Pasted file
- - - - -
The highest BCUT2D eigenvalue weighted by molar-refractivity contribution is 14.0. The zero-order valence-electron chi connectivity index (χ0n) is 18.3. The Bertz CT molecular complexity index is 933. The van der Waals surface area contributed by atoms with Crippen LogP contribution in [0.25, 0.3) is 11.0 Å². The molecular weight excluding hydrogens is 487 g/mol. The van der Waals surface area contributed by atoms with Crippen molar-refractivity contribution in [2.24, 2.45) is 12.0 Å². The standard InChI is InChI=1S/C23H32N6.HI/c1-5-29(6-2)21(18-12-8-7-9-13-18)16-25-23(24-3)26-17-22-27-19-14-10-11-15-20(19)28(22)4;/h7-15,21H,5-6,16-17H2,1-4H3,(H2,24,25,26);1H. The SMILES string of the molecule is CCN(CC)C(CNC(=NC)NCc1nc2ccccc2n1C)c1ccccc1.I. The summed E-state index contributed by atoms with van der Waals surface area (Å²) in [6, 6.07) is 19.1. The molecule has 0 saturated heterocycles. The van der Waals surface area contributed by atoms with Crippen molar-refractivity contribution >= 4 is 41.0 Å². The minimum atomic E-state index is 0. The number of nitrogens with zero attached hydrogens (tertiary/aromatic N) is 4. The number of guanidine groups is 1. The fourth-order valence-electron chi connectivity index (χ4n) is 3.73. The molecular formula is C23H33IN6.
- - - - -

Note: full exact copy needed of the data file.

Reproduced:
The highest BCUT2D eigenvalue weighted by molar-refractivity contribution is 14.0. The zero-order valence-electron chi connectivity index (χ0n) is 18.3. The Bertz CT molecular complexity index is 933. The van der Waals surface area contributed by atoms with Crippen LogP contribution in [0.25, 0.3) is 11.0 Å². The molecular weight excluding hydrogens is 487 g/mol. The van der Waals surface area contributed by atoms with Crippen molar-refractivity contribution in [2.24, 2.45) is 12.0 Å². The standard InChI is InChI=1S/C23H32N6.HI/c1-5-29(6-2)21(18-12-8-7-9-13-18)16-25-23(24-3)26-17-22-27-19-14-10-11-15-20(19)28(22)4;/h7-15,21H,5-6,16-17H2,1-4H3,(H2,24,25,26);1H. The SMILES string of the molecule is CCN(CC)C(CNC(=NC)NCc1nc2ccccc2n1C)c1ccccc1.I. The summed E-state index contributed by atoms with van der Waals surface area (Å²) in [6, 6.07) is 19.1. The molecule has 0 saturated heterocycles. The van der Waals surface area contributed by atoms with Crippen molar-refractivity contribution >= 4 is 41.0 Å². The minimum atomic E-state index is 0. The number of nitrogens with zero attached hydrogens (tertiary/aromatic N) is 4. The number of guanidine groups is 1. The fourth-order valence-electron chi connectivity index (χ4n) is 3.73. The molecular formula is C23H33IN6.